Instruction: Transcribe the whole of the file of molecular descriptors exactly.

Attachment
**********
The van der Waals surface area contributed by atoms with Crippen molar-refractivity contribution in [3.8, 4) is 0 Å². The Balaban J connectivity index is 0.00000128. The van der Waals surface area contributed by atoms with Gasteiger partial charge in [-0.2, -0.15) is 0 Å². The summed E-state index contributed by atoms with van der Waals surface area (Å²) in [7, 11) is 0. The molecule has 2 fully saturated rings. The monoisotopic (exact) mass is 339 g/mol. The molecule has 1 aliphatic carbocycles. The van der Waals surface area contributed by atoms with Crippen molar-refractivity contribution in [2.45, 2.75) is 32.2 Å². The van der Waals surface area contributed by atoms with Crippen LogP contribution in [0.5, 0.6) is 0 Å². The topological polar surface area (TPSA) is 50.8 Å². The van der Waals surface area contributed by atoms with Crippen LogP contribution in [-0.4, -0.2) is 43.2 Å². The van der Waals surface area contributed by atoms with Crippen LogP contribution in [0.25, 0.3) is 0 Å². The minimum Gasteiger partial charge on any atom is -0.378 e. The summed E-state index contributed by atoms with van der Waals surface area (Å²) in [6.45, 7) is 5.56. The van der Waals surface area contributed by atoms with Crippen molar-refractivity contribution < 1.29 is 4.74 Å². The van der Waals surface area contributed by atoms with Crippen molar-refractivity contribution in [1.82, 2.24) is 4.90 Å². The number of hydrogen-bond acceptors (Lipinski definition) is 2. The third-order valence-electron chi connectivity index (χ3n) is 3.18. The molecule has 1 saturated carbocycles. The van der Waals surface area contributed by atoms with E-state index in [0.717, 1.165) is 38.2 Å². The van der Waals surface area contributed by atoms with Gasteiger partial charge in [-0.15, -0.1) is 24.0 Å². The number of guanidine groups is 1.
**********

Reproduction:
The van der Waals surface area contributed by atoms with Crippen molar-refractivity contribution in [3.8, 4) is 0 Å². The Balaban J connectivity index is 0.00000128. The van der Waals surface area contributed by atoms with Gasteiger partial charge in [-0.2, -0.15) is 0 Å². The summed E-state index contributed by atoms with van der Waals surface area (Å²) in [7, 11) is 0. The molecule has 2 fully saturated rings. The monoisotopic (exact) mass is 339 g/mol. The molecule has 1 aliphatic carbocycles. The van der Waals surface area contributed by atoms with Crippen molar-refractivity contribution in [2.45, 2.75) is 32.2 Å². The van der Waals surface area contributed by atoms with Crippen LogP contribution in [0.5, 0.6) is 0 Å². The topological polar surface area (TPSA) is 50.8 Å². The van der Waals surface area contributed by atoms with Crippen LogP contribution in [-0.4, -0.2) is 43.2 Å². The van der Waals surface area contributed by atoms with Crippen LogP contribution in [0.25, 0.3) is 0 Å². The minimum Gasteiger partial charge on any atom is -0.378 e. The summed E-state index contributed by atoms with van der Waals surface area (Å²) in [6.45, 7) is 5.56. The van der Waals surface area contributed by atoms with Crippen molar-refractivity contribution < 1.29 is 4.74 Å². The van der Waals surface area contributed by atoms with Crippen molar-refractivity contribution in [1.82, 2.24) is 4.90 Å². The number of hydrogen-bond acceptors (Lipinski definition) is 2. The third-order valence-electron chi connectivity index (χ3n) is 3.18. The molecule has 1 saturated carbocycles. The van der Waals surface area contributed by atoms with E-state index in [0.717, 1.165) is 38.2 Å². The van der Waals surface area contributed by atoms with Gasteiger partial charge in [-0.15, -0.1) is 24.0 Å². The number of guanidine groups is 1.